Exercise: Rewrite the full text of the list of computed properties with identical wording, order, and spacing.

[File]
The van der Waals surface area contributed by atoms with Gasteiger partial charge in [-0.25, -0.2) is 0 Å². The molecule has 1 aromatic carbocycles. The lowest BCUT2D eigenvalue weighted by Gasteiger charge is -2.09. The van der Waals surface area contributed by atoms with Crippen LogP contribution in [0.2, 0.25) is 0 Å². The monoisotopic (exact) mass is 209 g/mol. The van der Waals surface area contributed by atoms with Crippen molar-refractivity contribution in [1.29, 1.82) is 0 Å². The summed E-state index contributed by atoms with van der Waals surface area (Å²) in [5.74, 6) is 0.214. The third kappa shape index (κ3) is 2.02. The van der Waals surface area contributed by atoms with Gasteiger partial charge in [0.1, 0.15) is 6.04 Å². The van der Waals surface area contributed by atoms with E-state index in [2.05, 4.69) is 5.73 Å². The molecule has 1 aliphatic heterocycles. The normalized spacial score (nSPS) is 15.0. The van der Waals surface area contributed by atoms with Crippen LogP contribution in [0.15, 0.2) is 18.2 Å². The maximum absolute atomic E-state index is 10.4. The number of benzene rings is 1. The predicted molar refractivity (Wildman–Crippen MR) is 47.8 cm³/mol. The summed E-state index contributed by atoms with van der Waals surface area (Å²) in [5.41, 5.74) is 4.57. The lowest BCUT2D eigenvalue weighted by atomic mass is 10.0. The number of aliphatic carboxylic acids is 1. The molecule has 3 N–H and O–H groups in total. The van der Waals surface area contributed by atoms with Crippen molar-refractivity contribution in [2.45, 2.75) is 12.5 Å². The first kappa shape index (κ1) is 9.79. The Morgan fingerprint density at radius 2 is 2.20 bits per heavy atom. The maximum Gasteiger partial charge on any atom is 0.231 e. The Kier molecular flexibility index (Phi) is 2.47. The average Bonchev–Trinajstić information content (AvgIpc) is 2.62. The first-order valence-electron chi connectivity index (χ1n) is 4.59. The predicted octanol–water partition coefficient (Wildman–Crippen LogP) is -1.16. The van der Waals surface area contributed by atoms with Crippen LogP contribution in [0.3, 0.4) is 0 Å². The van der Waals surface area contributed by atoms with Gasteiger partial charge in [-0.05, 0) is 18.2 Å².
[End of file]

The van der Waals surface area contributed by atoms with Gasteiger partial charge in [-0.25, -0.2) is 0 Å². The molecule has 1 aromatic carbocycles. The lowest BCUT2D eigenvalue weighted by Gasteiger charge is -2.09. The van der Waals surface area contributed by atoms with Crippen LogP contribution in [0.2, 0.25) is 0 Å². The monoisotopic (exact) mass is 209 g/mol. The van der Waals surface area contributed by atoms with Crippen molar-refractivity contribution in [1.29, 1.82) is 0 Å². The summed E-state index contributed by atoms with van der Waals surface area (Å²) in [5.74, 6) is 0.214. The third kappa shape index (κ3) is 2.02. The van der Waals surface area contributed by atoms with Gasteiger partial charge in [0.1, 0.15) is 6.04 Å². The van der Waals surface area contributed by atoms with E-state index in [2.05, 4.69) is 5.73 Å². The molecule has 1 aliphatic heterocycles. The normalized spacial score (nSPS) is 15.0. The van der Waals surface area contributed by atoms with Crippen LogP contribution in [0.15, 0.2) is 18.2 Å². The maximum absolute atomic E-state index is 10.4. The number of benzene rings is 1. The predicted molar refractivity (Wildman–Crippen MR) is 47.8 cm³/mol. The summed E-state index contributed by atoms with van der Waals surface area (Å²) in [5.41, 5.74) is 4.57. The lowest BCUT2D eigenvalue weighted by atomic mass is 10.0. The number of aliphatic carboxylic acids is 1. The molecule has 3 N–H and O–H groups in total. The van der Waals surface area contributed by atoms with Crippen molar-refractivity contribution in [2.45, 2.75) is 12.5 Å². The first kappa shape index (κ1) is 9.79. The Morgan fingerprint density at radius 2 is 2.20 bits per heavy atom. The maximum Gasteiger partial charge on any atom is 0.231 e. The Kier molecular flexibility index (Phi) is 2.47. The average Bonchev–Trinajstić information content (AvgIpc) is 2.62. The first-order valence-electron chi connectivity index (χ1n) is 4.59. The predicted octanol–water partition coefficient (Wildman–Crippen LogP) is -1.16. The van der Waals surface area contributed by atoms with Crippen LogP contribution in [0.3, 0.4) is 0 Å². The van der Waals surface area contributed by atoms with Gasteiger partial charge in [-0.05, 0) is 18.2 Å².